We Kwakwaka’wakw continue to celebrate the fact that through
all that pushed against us, trying to change who we were put here to be, we continue to follow the path which our ancestors laid down for us. My cedar bark and Chilkat weavings are a continuation of the style which my ancestors created. Much of my cedar weavings are used in ceremony, and made following the traditions of our people.
My inspiration comes from visiting our cedar bark and chilkat regalia in museum collections. I consider these pieces not only works of art but medicine. When we put on our regalia we gain strength. I love creating regalia for family and friends and then see it worn during our ceremonies. There was a time in the late 70’s and early 80’s when there were very few Kwakwaka’wakw working with cedar bark. Today I am proud to say that every community now has weavers. I feel a sense of pride that my daughters are now learning the art of working with cedar and wool, creating regalia and using the materials as our old people did.
‘Nalaga Donna Cranmer (the dawning of a new day) is a master weaver of international renown. She is ‘Namgis from Alert Bay, BC, of the Kwakwaka’wakw Nation. Her great, great, great grandmother Mary Ebbetts-Hunt was a Tlingit woman from Tongass Island, Alaska, and was a Chilkat weaver. Donna’s direct family lineage gives her the right to weave Chilkat and to dance these beautiful pieces in potlaches today. Donna describes her background and commitment to cultural knowledge in her own words in “Knowing Home: Braiding Indigenous Science with Western Science”, edited by Gloria Snively and Wanosts’a7 Lorna Williams (2016):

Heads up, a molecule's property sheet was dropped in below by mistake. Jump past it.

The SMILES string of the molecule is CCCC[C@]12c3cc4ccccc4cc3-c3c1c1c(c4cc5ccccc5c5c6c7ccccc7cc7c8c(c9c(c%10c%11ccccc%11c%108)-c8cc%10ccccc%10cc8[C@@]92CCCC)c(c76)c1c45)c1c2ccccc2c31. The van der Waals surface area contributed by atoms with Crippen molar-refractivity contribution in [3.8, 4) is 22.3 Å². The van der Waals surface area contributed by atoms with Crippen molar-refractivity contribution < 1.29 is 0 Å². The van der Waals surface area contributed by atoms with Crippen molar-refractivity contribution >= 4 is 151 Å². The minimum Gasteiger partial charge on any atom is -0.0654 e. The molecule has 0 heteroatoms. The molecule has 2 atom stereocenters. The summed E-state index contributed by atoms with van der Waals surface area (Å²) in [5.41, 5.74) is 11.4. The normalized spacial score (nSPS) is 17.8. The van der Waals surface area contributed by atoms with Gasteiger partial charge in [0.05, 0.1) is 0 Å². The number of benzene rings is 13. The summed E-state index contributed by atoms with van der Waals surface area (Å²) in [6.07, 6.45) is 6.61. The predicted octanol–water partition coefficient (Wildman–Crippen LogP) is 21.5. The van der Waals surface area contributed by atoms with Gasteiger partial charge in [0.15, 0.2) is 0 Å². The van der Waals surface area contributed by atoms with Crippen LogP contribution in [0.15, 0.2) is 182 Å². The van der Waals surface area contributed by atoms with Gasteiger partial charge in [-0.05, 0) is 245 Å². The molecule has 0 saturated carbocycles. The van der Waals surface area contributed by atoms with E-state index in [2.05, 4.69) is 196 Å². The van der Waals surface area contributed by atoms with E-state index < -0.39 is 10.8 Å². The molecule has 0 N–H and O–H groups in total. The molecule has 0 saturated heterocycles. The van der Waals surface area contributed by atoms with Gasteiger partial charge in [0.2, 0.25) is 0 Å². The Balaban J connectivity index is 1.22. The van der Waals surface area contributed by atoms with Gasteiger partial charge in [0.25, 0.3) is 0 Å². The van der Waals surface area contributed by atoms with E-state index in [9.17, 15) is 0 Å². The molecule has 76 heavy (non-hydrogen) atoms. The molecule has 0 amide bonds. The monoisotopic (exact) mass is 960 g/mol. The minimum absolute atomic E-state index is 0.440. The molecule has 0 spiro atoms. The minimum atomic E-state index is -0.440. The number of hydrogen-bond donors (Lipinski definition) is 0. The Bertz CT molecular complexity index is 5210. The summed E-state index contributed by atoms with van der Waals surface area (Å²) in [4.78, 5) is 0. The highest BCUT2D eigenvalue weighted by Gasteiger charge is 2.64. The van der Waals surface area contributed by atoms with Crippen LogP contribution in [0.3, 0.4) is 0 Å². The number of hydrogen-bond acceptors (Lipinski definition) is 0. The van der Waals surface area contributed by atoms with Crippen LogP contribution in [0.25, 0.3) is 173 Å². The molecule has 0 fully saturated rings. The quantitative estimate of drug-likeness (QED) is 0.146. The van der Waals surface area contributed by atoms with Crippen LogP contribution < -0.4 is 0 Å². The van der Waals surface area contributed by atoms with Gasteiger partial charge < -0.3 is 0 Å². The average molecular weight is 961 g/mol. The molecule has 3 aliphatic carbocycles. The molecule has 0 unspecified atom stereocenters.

“I am ‘Nalaga Donna Cranmer, the dawning of a new day. I live in ‘Yalis (Alert Bay), British Columbia (BC). I am a ‘Namgis woman from the River Gwani (Nimpkish River), the daughter of Gwi’mo’las Elder Vera Newman and O’waxalag a‘ lis Chief Roy Cranmer. I am the second of five children and have been fortunate to grow up in a very culturally and politically active family. I have heard our Kwak’wala language all my life, but I am not a fluent speaker…”
“To this day my family continues to potlatch. My grandparents on both sides of my family continued to potlatch even when a large majority of Kwakwaka‘wakw gave up this important practice for a number of reasons, not the least of which was a Canadian federal statute. The majority of potlatches I saw when I was younger were memorials for family members who had passed on. My maternal grandfather T’łakwagila Chief Arthur Dick, hosted four potlatches during his lifetime. The last three of his potlatches were T’łi’nagila-T’łi’na potlatches, which means he gave gallons of t’łi’na (oolichan grease) away to his guests. My gramp used to say, ‘Giving away t’łi’na was the highest thing for a chief to do, it took a real man to have the means to be able to go and make t’łi’na and then give it away.’
Donna received her BEd from Simon Fraser University and her MA from the University of Victoria. Donna feels it is important for children to learn ’Namgis traditional ecological and cultural knowledge. She has served as Principal of Wagalus Elementary School in Fort Rupert, and worked for 16 years as a Kwakwala language and culture teacher at T’łisalagilakw School in ‘Yalis (Alert Bay).